Energy-efficient Cook Stoves for Siaya Communities - Kenya
This effort is combining financial empowerment of communities in Kenya with distribution of a
fuel-efficient cook stove.
“Energy-efficient Cook Stoves for Siaya Communities” has integrated introduction of
a “rocket” stove that reduces firewood use by half with a community savings and loan
scheme that provides microfinancing for stove purchases. By switching from the traditional
three-stone hearth to efficient cook stoves, women are improving their health and quality of life
while also reducing deforestation.
- 496 community savings and loans groups established with 8,066 members
- More than 11,000 energy-efficient cook stoves installed to date
- 14,850 tons of firewood saved yearly
Access to modern energy is limited and expensive for households in Siaya County, Kenya. People there
traditionally cook on open fires over three stones inside the home, which burns large amounts of firewood
that is gathered locally for cooking and heating. This is diminishing forests regionally, and creates
unhealthy and even dangerous conditions in homes.
The project has introduced “rocket”-style wood-burning stoves that are twice as efficient as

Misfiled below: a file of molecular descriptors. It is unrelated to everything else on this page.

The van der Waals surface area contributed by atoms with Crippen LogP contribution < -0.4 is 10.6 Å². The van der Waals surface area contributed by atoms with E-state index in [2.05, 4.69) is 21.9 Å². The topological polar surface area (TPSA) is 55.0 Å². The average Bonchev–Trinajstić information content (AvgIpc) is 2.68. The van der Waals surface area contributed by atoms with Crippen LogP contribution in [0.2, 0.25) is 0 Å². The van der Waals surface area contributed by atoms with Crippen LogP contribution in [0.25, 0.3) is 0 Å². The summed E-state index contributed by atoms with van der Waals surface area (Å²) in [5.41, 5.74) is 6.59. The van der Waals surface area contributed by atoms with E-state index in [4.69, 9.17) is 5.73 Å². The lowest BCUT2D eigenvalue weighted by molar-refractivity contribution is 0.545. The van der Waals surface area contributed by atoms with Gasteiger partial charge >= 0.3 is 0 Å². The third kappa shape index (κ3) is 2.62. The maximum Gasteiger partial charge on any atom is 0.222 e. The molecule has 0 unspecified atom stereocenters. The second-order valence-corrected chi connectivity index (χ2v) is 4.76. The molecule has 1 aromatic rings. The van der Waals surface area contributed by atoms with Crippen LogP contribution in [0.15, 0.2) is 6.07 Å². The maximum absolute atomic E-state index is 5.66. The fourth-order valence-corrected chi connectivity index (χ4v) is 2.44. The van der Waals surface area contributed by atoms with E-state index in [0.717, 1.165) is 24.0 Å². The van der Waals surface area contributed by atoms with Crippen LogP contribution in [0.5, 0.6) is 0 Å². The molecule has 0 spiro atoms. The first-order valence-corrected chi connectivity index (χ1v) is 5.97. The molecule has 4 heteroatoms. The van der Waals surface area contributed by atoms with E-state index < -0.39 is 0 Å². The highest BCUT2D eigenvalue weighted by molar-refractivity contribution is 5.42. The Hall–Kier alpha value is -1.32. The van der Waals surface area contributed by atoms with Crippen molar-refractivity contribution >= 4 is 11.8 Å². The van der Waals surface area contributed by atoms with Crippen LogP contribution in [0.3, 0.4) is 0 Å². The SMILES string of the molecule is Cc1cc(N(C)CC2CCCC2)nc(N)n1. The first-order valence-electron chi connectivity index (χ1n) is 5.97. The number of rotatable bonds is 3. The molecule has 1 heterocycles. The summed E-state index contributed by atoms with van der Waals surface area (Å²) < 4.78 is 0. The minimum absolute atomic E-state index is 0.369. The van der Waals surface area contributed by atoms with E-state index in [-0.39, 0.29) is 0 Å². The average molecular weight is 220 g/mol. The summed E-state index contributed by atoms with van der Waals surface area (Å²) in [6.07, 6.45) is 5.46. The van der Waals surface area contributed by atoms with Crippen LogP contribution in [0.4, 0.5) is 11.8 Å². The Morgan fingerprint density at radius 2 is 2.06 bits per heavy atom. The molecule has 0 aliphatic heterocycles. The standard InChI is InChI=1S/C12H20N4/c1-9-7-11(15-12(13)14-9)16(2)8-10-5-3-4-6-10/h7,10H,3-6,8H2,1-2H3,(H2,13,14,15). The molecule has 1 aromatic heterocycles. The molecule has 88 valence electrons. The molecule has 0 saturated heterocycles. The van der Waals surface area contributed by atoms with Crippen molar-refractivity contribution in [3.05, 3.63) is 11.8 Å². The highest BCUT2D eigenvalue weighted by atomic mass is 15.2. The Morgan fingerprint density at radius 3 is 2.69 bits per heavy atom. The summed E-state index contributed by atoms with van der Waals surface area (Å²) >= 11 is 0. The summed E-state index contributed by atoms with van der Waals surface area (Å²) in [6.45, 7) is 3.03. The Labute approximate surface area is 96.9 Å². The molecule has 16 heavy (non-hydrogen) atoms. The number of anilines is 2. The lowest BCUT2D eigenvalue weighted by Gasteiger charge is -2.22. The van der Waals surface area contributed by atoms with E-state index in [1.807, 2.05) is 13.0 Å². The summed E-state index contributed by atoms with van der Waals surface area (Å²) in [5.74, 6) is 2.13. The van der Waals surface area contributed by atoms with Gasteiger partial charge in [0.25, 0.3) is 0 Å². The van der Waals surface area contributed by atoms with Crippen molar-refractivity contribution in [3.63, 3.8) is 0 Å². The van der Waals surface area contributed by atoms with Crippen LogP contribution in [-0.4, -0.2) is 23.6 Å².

the traditional hearth. The cleaner and more efficient combustion has made healthier and safer kitchens for
Siaya County women.
Initially financed through the sale of carbon credits, the project also established a self-funding
mechanism of community savings and loan groups. Individual members are able to take out small loans to
purchase a fuel-efficient cook stove, making the technology accessible and affordable.
Helping the planet
Reduction of fuel wood consumption contributes to forest conservation, avoiding erosion and preserving
microclimatic conditions that are critical for water and land quality. It also prevents carbon emissions
that would result from burning wood, and leaves trees standing to act as carbon banks, addressing the
problem of climate change.
Since Siaya County community members who use the efficient cook stoves aren’t burning as much wood,
they’re able to save time and money. Improved stoves also mean cleaner and safer kitchens, as indoor
smoke and risk of fire is reduced. Women and children in particular benefit from healthier kitchen
conditions. The project has also provided local jobs for stove artisans and project managers.
The community savings and loan groups, with 90 perccent female membership, are financially empowering women
and allowing them to explore others ways of generating income.
The project continues to scale up in Siaya County – it installed 11,000 stoves in the first
two-and-a-half years, and its goal over seven years is to install 50,000 stoves. The innovative model of
combining distribution of efficient cook stoves with community savings and loan groups that empower women
can very well be replicated in other countries or regions.
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